Duncan Wooldridge, chief Asia economist at UBS, condenses prospects in China with a regional market outlook
What's the prospect for Asian economies for the rest of the year?
Question number one is 'can we believe the Chinese government can engineer some improvement in the domestic economy'? The answer is probably 'yes'.
At the margin, we can be confident the government will accelerate infrastructure spending and some administrative loosening-up. They cut interest rates and reserve requirement ratios - all things that should lead us to see some kind of improvement.
The magnitude of improvement is also very important. It's difficult to believe that China can do on a stimulus front what it has done in the last few years.
Broadly speaking, the second half will be like the first half. I don't think the economy will get even worse.
Is China's economy headed for its much expected hard landing given its recent weak growth?
I don't think so. In China, the growth is pretty weak, but overall I would characterise it as "stabilising". The Chinese economy is actually bottoming - this is where we are in the process.
You are not seeing big deterioration in things like value-added industrial production. And month-on-month indicators such as electricity consumption are no longer sharply trending down. The property sector is not doing great, but property sales are beginning to rise. These are the kind of things you would expect to happen in response to a shift in policy. I don't expect things to worsen dramatically from here.
What should Asian investors do in this business cycle?
This is the most frustrating environment I've ever worked in, because things are so bad right now that I want to shout from the top of the mountains that you should just be loading up in cyclicality, by investing heavily in the idea of cyclical improvement.
But if you do that, the problem is when Europe has another panic attack, you are going to find yourself in a very uncomfortable position. That's why I think the second half from a macro point of view is going to look and feel like the first half.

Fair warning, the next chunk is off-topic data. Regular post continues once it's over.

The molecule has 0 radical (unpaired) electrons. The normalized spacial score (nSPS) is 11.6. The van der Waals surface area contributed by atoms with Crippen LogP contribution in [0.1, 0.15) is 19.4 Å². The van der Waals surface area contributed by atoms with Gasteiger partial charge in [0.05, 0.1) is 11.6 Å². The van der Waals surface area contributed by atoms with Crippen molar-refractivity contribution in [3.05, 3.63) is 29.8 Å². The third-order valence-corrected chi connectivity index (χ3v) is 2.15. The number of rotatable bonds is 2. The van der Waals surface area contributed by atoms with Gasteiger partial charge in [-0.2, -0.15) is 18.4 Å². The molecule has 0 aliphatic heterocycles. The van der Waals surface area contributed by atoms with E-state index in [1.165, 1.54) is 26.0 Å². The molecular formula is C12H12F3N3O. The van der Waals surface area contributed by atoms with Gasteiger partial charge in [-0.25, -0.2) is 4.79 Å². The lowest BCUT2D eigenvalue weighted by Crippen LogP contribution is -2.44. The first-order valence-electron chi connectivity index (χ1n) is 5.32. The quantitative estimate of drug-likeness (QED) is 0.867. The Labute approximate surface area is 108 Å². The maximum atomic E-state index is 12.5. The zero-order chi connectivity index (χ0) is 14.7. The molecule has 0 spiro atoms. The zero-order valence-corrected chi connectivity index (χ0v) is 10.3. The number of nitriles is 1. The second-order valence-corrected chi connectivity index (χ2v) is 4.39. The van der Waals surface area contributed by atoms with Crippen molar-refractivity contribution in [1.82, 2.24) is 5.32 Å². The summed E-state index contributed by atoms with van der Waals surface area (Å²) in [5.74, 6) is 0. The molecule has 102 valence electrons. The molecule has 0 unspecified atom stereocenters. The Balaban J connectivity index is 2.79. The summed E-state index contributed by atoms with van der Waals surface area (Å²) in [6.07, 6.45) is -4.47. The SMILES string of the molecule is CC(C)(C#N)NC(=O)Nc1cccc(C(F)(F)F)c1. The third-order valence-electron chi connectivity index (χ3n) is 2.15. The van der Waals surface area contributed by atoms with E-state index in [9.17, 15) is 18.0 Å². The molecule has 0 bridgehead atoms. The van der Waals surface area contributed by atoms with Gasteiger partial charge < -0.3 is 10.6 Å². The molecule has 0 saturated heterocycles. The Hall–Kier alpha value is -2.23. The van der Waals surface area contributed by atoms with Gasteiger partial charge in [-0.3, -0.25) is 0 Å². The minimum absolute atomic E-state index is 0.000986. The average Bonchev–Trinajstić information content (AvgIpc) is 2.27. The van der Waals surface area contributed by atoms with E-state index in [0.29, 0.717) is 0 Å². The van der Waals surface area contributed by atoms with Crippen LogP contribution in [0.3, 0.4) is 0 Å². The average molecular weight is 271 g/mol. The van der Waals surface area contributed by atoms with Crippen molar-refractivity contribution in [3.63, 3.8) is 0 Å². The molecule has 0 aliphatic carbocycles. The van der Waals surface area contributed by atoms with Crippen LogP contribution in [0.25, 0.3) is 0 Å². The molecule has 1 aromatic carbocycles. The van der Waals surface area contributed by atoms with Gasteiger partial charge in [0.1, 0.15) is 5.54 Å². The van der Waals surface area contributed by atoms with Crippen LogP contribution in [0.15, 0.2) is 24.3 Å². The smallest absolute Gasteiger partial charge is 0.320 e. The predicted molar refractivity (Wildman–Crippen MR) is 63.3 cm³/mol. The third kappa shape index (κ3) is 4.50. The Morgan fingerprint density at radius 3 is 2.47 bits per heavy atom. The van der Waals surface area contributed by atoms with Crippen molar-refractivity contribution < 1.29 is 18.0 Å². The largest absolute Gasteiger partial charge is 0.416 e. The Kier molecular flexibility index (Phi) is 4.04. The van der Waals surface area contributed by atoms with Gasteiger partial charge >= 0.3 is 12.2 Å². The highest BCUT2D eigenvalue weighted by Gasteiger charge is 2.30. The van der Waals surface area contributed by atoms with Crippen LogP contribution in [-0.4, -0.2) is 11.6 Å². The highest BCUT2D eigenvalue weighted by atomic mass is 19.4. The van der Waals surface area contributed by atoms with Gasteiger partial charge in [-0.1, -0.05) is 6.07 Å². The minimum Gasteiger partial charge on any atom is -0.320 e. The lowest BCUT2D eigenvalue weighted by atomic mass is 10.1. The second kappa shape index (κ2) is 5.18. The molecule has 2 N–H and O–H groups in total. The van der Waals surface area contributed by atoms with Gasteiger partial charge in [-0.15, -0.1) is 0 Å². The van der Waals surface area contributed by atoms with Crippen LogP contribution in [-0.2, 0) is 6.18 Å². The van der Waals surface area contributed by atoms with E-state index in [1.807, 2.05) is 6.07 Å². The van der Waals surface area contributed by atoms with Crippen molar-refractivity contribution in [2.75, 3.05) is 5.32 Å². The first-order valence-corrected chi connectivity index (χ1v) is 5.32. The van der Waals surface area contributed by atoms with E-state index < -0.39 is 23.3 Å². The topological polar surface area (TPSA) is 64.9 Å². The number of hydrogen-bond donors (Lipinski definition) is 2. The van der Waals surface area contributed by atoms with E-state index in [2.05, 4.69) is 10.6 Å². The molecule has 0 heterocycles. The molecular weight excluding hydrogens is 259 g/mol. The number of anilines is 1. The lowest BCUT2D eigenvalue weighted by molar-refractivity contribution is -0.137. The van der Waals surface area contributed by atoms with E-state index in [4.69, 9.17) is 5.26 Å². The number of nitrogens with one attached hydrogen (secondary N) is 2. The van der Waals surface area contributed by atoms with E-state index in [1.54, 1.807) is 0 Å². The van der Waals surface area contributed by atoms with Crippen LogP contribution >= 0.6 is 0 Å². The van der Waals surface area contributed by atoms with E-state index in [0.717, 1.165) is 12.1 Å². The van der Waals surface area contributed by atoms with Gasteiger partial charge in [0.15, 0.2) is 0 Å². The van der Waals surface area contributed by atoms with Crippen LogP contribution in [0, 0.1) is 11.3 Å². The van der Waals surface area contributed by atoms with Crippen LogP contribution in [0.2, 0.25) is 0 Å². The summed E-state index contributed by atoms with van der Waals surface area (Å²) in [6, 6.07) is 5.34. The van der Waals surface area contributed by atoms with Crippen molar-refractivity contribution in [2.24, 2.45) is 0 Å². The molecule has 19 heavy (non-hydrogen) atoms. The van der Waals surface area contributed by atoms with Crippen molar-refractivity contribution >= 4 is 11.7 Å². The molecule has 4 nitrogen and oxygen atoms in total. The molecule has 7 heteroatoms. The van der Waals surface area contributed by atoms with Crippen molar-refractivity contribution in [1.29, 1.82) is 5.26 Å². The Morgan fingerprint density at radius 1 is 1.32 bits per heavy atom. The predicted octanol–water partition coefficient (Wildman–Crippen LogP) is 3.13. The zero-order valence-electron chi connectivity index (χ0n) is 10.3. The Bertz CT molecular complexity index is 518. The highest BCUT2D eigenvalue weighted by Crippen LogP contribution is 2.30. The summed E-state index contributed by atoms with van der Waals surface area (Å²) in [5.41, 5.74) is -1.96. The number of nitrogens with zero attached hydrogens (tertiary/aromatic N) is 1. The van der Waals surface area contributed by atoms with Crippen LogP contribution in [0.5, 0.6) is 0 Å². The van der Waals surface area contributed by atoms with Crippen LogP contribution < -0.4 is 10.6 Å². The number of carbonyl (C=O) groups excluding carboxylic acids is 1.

For that macro picture to change, Europe must get on a much more stable footing to somehow exit the so-called 'stop-go panic', because it introduces buying risks that are difficult to deal with from an investment point of view. This is one reason this year's trading volumes are so low.
We can expect a little improvement in China. US growth will be weak, not helpful in terms of sentiment. Europe continues to be a significant negative. This is the form we are trying to condense for investors.
Is there is a regional credit bubble?
We are in the process of building a credit bubble. If you continue to encourage credit to grow faster than income, because you have negative interest rates, then leverage will continue to rise and you create a credit bubble. We can ask ourselves, when will these policies stop?
At what stage is the credit bubble in Greater China?
Hong Kong could be described as having a credit bubble. If you look at credit to GDP for Hong Kong, it has gone up dramatically. You are probably close to the leverage levels you saw towards 1997. If you don't own your flat, I bet you are really struggling. Property prices have risen a lot.
When the global financial crisis began, there was nothing wrong with Hong Kong. It was a healthy economy, with strong balance sheets and property prices starting to turn a corner after a long time of painful deleveraging. If you impose negative interest rates on a healthy economy, shouldn't we expect credit expansion?
We are currently importing the Federal Reserve's policy. This amplifies cyclical swings in asset prices and credit growth. With these kinds of policy settings, we should expect a credit bubble in Hong Kong.
When will Hong Kong's credit bubble burst?
Debt isn't a problem unless one or two things happen: such as when your income falls. Hypothetically, if one morning you find Europe has collapsed and exports are minus 20 per cent, Hong Kong may face problems. The second thing is that the interest rates rise. We now have very high leverage and asset prices in Hong Kong. That begs the question: when will the US hike-up interest rates?
What about China?
If you look at loan-to-deposit ratios in Chinese banks, they are well below 100. That financial resource puts a floor under the growth to avoid a hard landing. China has demonstrated a willingness and capacity to tap into this financial resource as a driver for economic growth, in a counter-cyclical sense. The monetary policy will become pro-growth.
Where would you recommend dedicated Asian fund managers to invest?
We are still looking for safe havens. Relatively, I like China. I like the factor that growth is weak. I would describe that as "sitting at the bottom". The second thing is that inflation is coming down. And thirdly, policy has gone from tightening to being pro-growth.
The other sort of safe haven is Indonesia: it doesn't slow much when the global economy gets into trouble and it's close to the top of its growth cycle.